Diplomacy can disguise the fact that human beings are at the centre of international politics, however powerful their public status
How much more pleasant it is, as long as you are not delayed by the wrong kind of snow, to travel by train rather than by car, certainly for long distances. On Friday I went by train from King’s Cross to Perth; it took six hours. In that time I managed to read much of Who Lost Russia? by former Reuter’s correspondent in Moscow, Peter Conradi.
Conradi discusses all the different features that led from seemingly promising East-West relations in 1990, when Andrei Kozyrev, the then Russian foreign minister, declared “Democratic Russia should and will be just as natural an ally of the democratic nations of the West as the totalitarian Soviet Union was a natural opponent of the West”, to the current climate of mutual suspicion and delicate diplomatic relations under President Putin.
Conradi analyses the various facets of the slow decline in mutual friendship between Russia and the West since the late President Boris Yeltsin: the expansion of NATO among former communist countries; the problem of Ukraine, “almost equally divided between those who looked to Europe and those who looked to Russia”; Russia’s annexation of Crimea; the conflict in Syria and so on.
He finally answers the question posed by the title of his book by concluding that Putin lost Russia and quotes his key State of the Union Address in 2005 in which the President stated that the collapse of the Soviet Union was “the greatest geopolitical catastrophe of the last century”. Nonetheless, he records missed opportunities on the part of the West, as well as a misunderstanding of the deeper currents that followed the collapse of the Soviet Union: the sense of shame and disorientation felt by Russia as it saw its world power status slipping away; the poverty experienced by ordinary Russians during the years of financial disruption; the general sense that a strong man was needed to restore pride and impose social order and economic stability.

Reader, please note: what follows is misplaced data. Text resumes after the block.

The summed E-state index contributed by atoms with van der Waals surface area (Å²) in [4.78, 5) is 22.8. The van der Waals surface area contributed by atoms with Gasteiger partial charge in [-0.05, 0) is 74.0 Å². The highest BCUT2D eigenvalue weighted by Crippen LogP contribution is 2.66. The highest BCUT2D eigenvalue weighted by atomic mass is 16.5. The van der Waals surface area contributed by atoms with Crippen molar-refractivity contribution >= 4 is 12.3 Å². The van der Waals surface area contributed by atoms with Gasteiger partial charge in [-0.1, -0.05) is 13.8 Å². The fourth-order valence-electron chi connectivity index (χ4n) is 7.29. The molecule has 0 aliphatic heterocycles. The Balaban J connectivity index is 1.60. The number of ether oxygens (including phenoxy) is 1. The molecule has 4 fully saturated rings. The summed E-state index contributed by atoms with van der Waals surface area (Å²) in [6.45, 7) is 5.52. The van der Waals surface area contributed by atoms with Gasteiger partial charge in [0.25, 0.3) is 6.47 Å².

Among all the personalities described by Conradi in his book – Bill Clinton, George W Bush, Gorbachev, Yeltsin and Vladimir Putin – I found Putin the most interesting. Conradi relates an anecdote when Bush and Putin first met in 2001 in Slovenia. Moving away from formal talk on disputed issues, Putin noted that Bush had played rugby at college. “Then it was Bush’s turn. As Putin, looking tense…launched into the first item on his presentation… Bush interrupted him to ask: “Is it true your mother gave you a cross that you had blessed in Jerusalem?” A look of shock came over Putin’s face as the interpreter delivered the line in Russian, but he recovered quickly as he recounted the story: his face and voice softening, he described how he had hung the cross in his dacha, which had subsequently caught fire. When the firefighters arrived, he told them it was all he cared about. Bush was struck by how Putin dramatically re-created the moment when the firefighter unfolded his hand to reveal the cross…[Bush] recalled feeling the tension draining from the room and noted the emotion in Putin’s voice.”
I quote this incident to note that diplomacy can disguise or forget the fact that human beings are at the centre of international politics, however powerful their public status. In contrast to the personality of Yeltsin, Putin is wary, careful, controlled, abstemious in drink, keen on physical fitness; a man for whom his childhood in a rat-infested tenement block in St Petersburg, as the son of a father wounded in what Russians still call the “Great Patriotic War”, and as a believing member of the Orthodox Church, are as important as his background in the KGB. It will be interesting to see how Putin’s and President Trump’s personalities find common ground – or not.